One other point that I haven't yet seen discussed in much depth is the precision and specificity of the information the attackers seem to have had about the mission to deliver those new bills into the city. I've heard some chatter --- though nothing as yet I've been able to nail down --- about suspicion in the Army about the security of information given to the CPA and/or the IGC.

In any case, this is a post about questions rather than answers.

I just don't think we have much of an idea what happened in Samarra. The initial reports seem to have come from soldiers who went into a very rough situation, found themselves in the midst of a horrific firefight, opened up with what are basically battlefield weapons and then pieced together what had happened from observations they collectively made while all of that hellishness was going on.

At this point, neither the Army's initial account of the number of dead or those provided by the local hospital seem particularly credible.

Does Ray LaHood (R-Ill) know something we don't?

Yesterday, at an editorial meeting with a local newspaper, Lahood was asked about the impact of Iraq on next year's election.

LaHood replied that the US is on the verge of capturing Saddam and once that happens the resistance will collapse. When a member of the paper's editorial board asked LaHood if he knew something they didn't, the five-term congressman -- who sits on the House Intel Committee -- said "Yes I do."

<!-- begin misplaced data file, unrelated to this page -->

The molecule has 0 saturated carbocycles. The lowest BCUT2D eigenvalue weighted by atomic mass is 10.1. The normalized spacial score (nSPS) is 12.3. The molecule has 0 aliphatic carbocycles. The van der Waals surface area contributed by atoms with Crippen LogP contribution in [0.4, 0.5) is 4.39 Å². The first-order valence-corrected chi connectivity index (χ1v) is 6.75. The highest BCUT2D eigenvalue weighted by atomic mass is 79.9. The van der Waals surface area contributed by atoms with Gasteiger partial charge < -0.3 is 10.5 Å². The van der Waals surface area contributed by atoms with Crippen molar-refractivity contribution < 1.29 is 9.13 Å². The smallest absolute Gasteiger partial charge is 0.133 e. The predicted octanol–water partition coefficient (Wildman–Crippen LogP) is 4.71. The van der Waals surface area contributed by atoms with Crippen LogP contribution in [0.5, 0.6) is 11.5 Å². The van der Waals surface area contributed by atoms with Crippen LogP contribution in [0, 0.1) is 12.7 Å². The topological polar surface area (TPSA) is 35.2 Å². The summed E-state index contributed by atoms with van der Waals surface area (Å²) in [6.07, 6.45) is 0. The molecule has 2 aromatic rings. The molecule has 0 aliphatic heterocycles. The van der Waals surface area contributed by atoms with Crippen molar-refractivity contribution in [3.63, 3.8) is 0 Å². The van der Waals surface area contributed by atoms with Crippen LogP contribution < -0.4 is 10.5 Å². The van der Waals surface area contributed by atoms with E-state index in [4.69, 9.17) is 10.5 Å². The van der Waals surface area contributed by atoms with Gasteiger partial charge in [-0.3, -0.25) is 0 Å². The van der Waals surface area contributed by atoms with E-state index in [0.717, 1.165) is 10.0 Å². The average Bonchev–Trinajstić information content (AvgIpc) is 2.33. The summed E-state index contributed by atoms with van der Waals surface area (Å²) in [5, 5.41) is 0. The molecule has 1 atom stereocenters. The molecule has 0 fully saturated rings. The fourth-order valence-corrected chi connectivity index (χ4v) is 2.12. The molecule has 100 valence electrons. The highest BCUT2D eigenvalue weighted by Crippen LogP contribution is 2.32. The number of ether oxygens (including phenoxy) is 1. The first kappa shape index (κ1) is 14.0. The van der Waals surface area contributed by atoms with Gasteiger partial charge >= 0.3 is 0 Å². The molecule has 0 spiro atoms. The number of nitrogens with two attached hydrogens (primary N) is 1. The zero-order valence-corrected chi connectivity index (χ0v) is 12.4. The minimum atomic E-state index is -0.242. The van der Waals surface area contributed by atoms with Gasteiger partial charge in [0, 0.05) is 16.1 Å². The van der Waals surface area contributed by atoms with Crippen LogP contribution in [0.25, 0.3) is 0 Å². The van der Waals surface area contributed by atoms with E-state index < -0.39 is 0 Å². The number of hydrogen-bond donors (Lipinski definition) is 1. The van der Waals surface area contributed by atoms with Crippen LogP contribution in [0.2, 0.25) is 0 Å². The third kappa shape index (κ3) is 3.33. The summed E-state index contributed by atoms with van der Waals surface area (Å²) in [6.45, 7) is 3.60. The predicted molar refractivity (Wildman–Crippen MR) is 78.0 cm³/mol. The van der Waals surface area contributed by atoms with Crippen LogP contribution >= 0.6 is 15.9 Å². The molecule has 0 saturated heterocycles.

So is LaHood just blowing smoke or does he know something we don't?

Put me down for smoke. But read this and make your own decision.

Now that's odd.

When I flipped on my computer this morning, CNN was running a breaking news alert that Izzat Ibrahim al-Duri had been captured. al-Duri was not only one of Saddam's top deputies. He has also allegedly been a key organizer of the post-war resistance.

Now, twenty minutes later, no follow-up story, no alert, no nothing.

Looking at the other news sites, it seems that Kirkuk is rife with rumors that al-Duri was captured in a raid last night and that one member of the IGC, Mowaffaq al-Rubaie, made a vague statement seeming to imply that he had "There was a major action against a highly suspicious objective last night in Kirkuk and it is very possible that Izzat Ibrahim has been captured or killed."

Did CNN jump the gun? Presumably we'll know more later this morning.